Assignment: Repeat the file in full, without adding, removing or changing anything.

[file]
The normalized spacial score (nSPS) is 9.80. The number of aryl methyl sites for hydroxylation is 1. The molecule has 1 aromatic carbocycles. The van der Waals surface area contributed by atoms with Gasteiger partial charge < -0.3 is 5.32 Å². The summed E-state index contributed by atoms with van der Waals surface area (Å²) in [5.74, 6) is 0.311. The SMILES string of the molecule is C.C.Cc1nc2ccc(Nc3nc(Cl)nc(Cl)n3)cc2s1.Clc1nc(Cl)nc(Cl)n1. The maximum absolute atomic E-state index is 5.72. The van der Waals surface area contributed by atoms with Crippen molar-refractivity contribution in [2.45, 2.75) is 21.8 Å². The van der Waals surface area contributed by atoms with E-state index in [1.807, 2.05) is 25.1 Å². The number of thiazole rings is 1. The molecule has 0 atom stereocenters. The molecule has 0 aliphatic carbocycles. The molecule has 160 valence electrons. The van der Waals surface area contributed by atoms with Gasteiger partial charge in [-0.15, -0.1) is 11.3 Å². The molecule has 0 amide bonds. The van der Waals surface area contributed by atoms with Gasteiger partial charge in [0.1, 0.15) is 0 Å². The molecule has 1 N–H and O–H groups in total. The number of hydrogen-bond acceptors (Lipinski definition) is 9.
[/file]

The normalized spacial score (nSPS) is 9.80. The number of aryl methyl sites for hydroxylation is 1. The molecule has 1 aromatic carbocycles. The van der Waals surface area contributed by atoms with Gasteiger partial charge < -0.3 is 5.32 Å². The summed E-state index contributed by atoms with van der Waals surface area (Å²) in [5.74, 6) is 0.311. The SMILES string of the molecule is C.C.Cc1nc2ccc(Nc3nc(Cl)nc(Cl)n3)cc2s1.Clc1nc(Cl)nc(Cl)n1. The maximum absolute atomic E-state index is 5.72. The van der Waals surface area contributed by atoms with Crippen molar-refractivity contribution in [2.45, 2.75) is 21.8 Å². The van der Waals surface area contributed by atoms with E-state index in [1.807, 2.05) is 25.1 Å². The number of thiazole rings is 1. The molecule has 0 atom stereocenters. The molecule has 0 aliphatic carbocycles. The molecule has 160 valence electrons. The van der Waals surface area contributed by atoms with Gasteiger partial charge in [-0.15, -0.1) is 11.3 Å². The molecule has 0 amide bonds. The van der Waals surface area contributed by atoms with Gasteiger partial charge in [0.1, 0.15) is 0 Å². The molecule has 1 N–H and O–H groups in total. The number of hydrogen-bond acceptors (Lipinski definition) is 9.